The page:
Political Executives and Their Officials
Colin Campbell, S.J.
Unlike most work dealing with style, then, Campbell makes a serious attempt to move beyond the personalization of institutions, and he is explicitly concerned with theory- construction and other building blocks of social science. But [presidential] style, as always, proves to be a stumbling block rather than a vehicle for progress -- promoting conceptual confusion, the endless proliferation of relevant variables, and more complications than any analysis can make sense of ( Moe 1990, 44).
The Campbell cited above is none other than your current author. One might legitimately ask whether someone prone to devising frameworks "promoting conceptual confusion..." is the appropriate person for presenting a distillation of the state of political science on the topic of "political executives and their officials." However, this area of inquiry is as old as political science itself. And its major debates have centered precisely on such issues as the complexity of models employed in analyzing executive leaders and their relations with their officials. This does not give one license for conceptual overkill. Yet, it should make us all attentive to the difficulty of reconciling our desire to capture the richness of this subject matter and the need to make sense of it all.
Political science by its nature attempts to focus on moving targets. And, as sub-fields go, executive leadership presents as much flux as any object of political science inquiry. This means that students of political executives constantly find themselves struggling with sharp learning curves as one administration takes over from another or executive leaders face crises or unforeseen circumstances which call upon their adaptive skills ( Rockman 1984, 4-7). Also, just about everybody feels compelled to share views about executive leaders. For instance, my barber has become aware of the "lightening rod" theory of why George Bush kept John Sununu so long. My barber expounds his ideas for all comers -- regardless of whether they make their living studying presidents. Other burning issues to political scientists -- such as how Congress allocates committee memberships -- would bore my barber and most of his customers to tears. Whereas other political science fields attract a lot of deference, presidency and executive leadership scholars compete with an overabundance of conventional wisdom. In this field, attentive publics often actually say on their own the types of things that one hears pronounced in panels at the APSA annual meeting.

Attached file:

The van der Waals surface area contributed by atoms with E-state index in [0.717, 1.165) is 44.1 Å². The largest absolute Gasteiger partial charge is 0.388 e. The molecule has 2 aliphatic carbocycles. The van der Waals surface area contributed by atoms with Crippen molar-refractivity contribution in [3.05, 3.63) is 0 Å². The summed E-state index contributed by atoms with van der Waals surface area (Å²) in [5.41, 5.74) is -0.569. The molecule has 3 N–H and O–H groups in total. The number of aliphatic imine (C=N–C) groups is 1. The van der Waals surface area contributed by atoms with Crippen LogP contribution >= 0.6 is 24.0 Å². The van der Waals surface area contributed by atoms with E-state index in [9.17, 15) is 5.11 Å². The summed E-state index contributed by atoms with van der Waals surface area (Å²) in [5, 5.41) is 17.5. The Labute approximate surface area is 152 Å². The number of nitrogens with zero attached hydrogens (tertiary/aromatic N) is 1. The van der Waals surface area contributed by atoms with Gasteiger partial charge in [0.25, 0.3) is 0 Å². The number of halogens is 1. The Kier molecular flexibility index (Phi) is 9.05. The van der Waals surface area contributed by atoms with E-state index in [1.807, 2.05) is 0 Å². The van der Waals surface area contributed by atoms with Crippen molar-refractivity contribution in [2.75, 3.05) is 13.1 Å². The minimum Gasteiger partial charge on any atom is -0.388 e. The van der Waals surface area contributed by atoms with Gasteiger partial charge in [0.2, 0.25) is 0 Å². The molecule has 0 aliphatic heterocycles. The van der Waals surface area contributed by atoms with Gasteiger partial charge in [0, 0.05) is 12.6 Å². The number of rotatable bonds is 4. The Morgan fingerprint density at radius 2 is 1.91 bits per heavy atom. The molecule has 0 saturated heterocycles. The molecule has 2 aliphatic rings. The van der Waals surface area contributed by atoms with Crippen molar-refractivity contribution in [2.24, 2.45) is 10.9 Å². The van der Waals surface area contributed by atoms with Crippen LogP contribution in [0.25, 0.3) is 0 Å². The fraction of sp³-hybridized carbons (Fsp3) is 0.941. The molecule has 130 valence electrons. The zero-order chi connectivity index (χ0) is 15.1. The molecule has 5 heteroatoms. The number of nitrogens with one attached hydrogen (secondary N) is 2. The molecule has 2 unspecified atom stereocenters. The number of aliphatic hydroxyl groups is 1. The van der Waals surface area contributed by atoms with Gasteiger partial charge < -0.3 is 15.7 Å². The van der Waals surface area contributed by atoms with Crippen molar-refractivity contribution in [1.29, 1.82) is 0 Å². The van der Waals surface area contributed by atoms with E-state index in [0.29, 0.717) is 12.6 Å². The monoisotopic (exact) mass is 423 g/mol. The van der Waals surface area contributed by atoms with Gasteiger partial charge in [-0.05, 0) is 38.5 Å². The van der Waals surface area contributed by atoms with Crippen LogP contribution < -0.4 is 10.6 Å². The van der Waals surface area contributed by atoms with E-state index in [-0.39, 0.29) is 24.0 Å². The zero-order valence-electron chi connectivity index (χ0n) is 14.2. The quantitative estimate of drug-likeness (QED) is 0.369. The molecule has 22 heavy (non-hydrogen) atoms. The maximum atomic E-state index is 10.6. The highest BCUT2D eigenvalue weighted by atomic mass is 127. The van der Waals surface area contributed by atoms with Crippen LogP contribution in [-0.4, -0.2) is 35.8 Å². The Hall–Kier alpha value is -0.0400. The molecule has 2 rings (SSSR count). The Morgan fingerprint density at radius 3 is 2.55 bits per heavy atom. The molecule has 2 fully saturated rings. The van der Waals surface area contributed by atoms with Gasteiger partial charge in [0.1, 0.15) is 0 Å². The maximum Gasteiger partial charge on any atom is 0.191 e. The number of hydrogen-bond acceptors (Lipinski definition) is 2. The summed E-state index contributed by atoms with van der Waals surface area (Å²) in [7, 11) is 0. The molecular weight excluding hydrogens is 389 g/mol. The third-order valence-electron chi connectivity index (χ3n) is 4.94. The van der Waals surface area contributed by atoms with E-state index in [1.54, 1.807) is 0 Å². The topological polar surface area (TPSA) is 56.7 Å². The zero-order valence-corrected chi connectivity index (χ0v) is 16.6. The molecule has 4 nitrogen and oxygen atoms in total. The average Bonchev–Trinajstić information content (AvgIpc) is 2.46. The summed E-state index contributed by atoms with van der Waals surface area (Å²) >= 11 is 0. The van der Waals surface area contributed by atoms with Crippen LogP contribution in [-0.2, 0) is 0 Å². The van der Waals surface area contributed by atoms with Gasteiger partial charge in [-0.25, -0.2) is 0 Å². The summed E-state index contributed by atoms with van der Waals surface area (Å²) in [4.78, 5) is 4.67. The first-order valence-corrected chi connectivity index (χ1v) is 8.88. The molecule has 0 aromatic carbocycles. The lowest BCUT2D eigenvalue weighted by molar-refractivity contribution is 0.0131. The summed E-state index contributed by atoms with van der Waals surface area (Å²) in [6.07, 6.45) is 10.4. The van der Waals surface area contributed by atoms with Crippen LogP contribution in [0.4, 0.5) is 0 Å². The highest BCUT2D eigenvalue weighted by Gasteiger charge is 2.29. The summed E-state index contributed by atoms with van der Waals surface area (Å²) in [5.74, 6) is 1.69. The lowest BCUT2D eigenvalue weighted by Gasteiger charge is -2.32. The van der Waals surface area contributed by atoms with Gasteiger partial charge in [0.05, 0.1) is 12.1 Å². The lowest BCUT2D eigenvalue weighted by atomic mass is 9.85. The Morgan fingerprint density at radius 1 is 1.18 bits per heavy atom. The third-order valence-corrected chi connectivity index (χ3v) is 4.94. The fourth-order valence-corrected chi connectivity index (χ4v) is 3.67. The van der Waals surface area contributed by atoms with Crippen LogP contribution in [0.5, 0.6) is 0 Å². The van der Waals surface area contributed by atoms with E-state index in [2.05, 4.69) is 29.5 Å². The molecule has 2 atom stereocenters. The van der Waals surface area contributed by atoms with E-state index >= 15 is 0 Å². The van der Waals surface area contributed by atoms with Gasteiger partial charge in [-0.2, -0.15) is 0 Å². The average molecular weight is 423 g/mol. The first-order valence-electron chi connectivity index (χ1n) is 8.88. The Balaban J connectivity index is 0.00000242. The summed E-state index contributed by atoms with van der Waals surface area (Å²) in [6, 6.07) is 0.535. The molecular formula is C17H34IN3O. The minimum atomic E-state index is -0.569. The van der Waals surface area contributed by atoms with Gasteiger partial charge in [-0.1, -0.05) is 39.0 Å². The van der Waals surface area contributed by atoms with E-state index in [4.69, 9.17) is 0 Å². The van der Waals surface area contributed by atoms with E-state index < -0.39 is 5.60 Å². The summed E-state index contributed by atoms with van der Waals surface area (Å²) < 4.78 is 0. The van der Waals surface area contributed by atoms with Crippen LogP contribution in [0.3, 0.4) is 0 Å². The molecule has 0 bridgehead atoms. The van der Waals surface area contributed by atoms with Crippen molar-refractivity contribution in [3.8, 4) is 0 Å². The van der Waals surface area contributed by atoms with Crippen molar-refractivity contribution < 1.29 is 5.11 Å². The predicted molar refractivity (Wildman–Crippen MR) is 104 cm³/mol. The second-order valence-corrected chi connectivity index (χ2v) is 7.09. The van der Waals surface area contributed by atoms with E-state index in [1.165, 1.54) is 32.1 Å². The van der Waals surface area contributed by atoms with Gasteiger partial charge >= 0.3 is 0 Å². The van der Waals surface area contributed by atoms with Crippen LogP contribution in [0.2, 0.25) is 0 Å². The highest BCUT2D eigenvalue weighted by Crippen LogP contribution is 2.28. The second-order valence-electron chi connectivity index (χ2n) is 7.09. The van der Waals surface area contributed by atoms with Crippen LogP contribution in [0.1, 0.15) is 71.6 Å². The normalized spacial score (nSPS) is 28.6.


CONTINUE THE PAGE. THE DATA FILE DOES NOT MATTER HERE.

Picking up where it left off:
One finds a tremendous amount of volatility in this field. From an institutional perspective, however, the presidency remains infinitely more vulnerable to the personality of the incumbent at a given moment than either house of Congress would be to the constellation of personalities that occupy it from time to time. Changes in the balance between the president and Congress due to party turnover or the peculiarities of personality can badly miscue even the most shrewd observers. The profession broadly endorsed John F. Kennedy's inattentiveness to organizational structure ( Neustadt 1960). Political scientists had convinced themselves that excessive institutional rigor in the policy process had led to overcooking issues during the Eisenhower administration. Fred I. Greenstein's revisionist analysis of Eisenhower, however, contests the early critique of Eisenhower -- arguing that his administration achieved a highly adaptive balance between structural and personalized responses to issues ( 1982).
When students of the presidency piled on the anti-imperial-presidency bandwagon after Watergate ( Nathan 1975), we contributed little foresight of the extreme decentralization that characterized the Carter administration. In the aftermath of Carter's failure as a political executive, we were the first to issue glum prognoses for the future of presidential leadership in the face of Congress's ascendancy ( Heclo and Salamon 1981). During the Reagan years, we began to point to the facility with which presidents can short-circuit institutional relationships with other parts of the policy apparatus in Washington -- Congress included -- by going public, pursuing partisan responsiveness, and using foreign affairs, to distract attention from domestic issues ( Kernell 1986; Moe 1985; Rose 1988; Campbell 1986). With the end of the Reagan years and the minimalism of